In the Davis Mountains of West Texas lies a small town that evokes equal parts frontier days and space age. A trip to Fort Davis proves well worth every mile it takes many of us to get there.

7:30 a.m. I stepped out of my room at the historic Indian Lodge at Davis Mountains State Park and took a deep breath of the crisp, mountain air. The altitude (about a mile high) had me feeling light on my toes and ready for a hike—after breakfast at the lodge’s Black Bear Restaurant. (The park reopened in late December after a temporary closure for upgrades.)

8:30 a.m. I drove the park’s Skyline Drive and from its highest lookout point,
I could see both the town of Fort Davis
and its namesake fort in the distance below. I planned my route and set out on the 3.5-mile footpath connecting the state park to the national historic site.

9:30 a.m. After hiking through a stunning box canyon, I arrived at Fort Davis National Historic Site, one of the best surviving examples of a frontier military post
in the Southwest. The soldiers stationed at the fort, established in 1854 to protect travelers on the San Antonio-El Paso road, spent much of their time building the fort and patrolling for warring bands of Comanches and Apaches. The re-created barracks and fully furnished officer’s quarters made it easy to imagine the grounds bustling with uniformed soldiers.

11:30 a.m. In town, I visited the historic Jeff Davis County Courthouse and popped into the quaint lobby of The Hotel Limpia. I then received a lesson on 1800s broom-making techniques from expert Ron Cox of Davis Mountains Broom Shop and picked up a bag of candied pecans from the Davis Mountains Nut Company.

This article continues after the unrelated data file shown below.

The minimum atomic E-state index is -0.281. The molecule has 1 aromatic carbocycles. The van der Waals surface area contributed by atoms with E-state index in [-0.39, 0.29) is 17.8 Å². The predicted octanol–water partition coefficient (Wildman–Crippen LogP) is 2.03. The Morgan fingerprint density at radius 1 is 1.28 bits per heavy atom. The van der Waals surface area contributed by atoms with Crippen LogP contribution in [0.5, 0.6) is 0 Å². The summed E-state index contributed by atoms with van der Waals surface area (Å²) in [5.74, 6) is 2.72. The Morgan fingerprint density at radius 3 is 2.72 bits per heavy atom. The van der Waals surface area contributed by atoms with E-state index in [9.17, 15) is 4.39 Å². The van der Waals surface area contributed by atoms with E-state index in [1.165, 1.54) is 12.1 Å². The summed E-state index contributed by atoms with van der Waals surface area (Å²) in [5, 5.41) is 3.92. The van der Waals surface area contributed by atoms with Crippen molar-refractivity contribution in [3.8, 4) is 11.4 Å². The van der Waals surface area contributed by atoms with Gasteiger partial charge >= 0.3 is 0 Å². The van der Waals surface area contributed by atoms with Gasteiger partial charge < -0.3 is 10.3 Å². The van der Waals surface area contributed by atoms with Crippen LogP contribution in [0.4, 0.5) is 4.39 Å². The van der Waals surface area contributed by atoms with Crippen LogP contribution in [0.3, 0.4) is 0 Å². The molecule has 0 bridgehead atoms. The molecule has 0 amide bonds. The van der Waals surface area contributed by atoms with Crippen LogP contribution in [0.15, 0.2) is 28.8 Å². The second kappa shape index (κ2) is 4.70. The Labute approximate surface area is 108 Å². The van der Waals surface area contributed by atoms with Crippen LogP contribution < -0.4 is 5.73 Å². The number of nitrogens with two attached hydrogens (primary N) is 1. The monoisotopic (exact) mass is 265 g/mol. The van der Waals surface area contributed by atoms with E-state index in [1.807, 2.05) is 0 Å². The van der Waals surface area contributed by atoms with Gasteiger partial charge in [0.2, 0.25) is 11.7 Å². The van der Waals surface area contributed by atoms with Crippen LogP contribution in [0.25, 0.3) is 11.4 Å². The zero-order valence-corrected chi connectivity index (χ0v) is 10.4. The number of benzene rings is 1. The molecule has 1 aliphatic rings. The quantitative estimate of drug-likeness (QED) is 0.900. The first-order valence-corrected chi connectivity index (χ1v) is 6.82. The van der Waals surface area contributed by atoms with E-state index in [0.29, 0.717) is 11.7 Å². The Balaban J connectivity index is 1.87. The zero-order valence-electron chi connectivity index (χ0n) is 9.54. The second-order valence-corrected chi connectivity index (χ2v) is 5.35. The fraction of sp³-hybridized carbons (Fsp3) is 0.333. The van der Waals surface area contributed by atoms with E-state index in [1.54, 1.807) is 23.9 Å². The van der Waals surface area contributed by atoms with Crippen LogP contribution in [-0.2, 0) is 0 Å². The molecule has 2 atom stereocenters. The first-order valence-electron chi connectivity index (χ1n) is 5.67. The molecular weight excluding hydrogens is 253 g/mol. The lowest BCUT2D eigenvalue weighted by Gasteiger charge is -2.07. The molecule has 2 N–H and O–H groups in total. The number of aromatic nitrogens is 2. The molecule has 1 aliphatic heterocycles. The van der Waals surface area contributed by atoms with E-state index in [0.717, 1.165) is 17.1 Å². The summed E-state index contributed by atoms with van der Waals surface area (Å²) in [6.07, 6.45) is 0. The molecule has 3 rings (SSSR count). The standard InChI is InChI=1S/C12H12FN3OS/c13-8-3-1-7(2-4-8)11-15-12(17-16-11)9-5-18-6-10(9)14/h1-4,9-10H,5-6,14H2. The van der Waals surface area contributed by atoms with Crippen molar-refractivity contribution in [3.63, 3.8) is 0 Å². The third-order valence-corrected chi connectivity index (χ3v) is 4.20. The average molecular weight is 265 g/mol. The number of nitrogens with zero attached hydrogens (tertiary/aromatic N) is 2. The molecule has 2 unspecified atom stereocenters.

12:30 p.m. I headed to Stone Village Market, which offers an unexpected oasis of all-natural and organic groceries, along with one of the best sandwiches west of the Colorado River. I ordered a beef pastrami on rye and savored every bite on the outdoor patio.

2:00 p.m. I made my way into the mountains to visit McDonald Observatory, one of the top astronomy research facilities in the world. At this time of day, the only visible star was the sun, which we observed through live telescope images, defying mama’s old rule to “never stare at the sun.” Next we hopped on a shuttle and visited the Observatory’s iconic domes, which house telescopes in use every clear night by scientists all over the world.
As awesome as it was in the sunlight, the Observatory saves its best show for night, which was still a few hours away.

5:30 p.m. Before the stars came out, I drove to the Fort Davis Drug Store.
Once a full-fledged pharmacy, nowadays this business is best at curing Texas-size appetites. I ordered a 12-ounce “Cowboy’s Rib Eye,” which arrived with the perfect amounts of char and seasoning. Of course, I had to wash it down with an old-fashioned chocolate malt from the soda fountain.

7:00 p.m. Back at the McDonald Observatory, I joined dozens of other amateur astronomers for a nighttime “Star Party.” I found a seat at the outdoor amphitheater and peered up in awe as I listened to the experts explain the vast canopy of stars unfurling before my eyes. I then made my way among a half-dozen telescopes and observed planets, nebulae, and star clusters with amazing clarity.

I suddenly felt so small in our infinitely huge universe, which I realized was likely the same sensation the Fort Davis soldiers felt 150 years ago when they stared up into that same Texas sky. Only in Fort Davis do the past, present, and future meld into such an incredible, profound, and delicious adventure. So whether you follow my footsteps or forge your own path, I hope to see you on the road.

Contact the Fort Davis Chamber of Commerce, 800/524-3015;

Chet Garner is the host of The Daytripper® travel show on PBS; www.the

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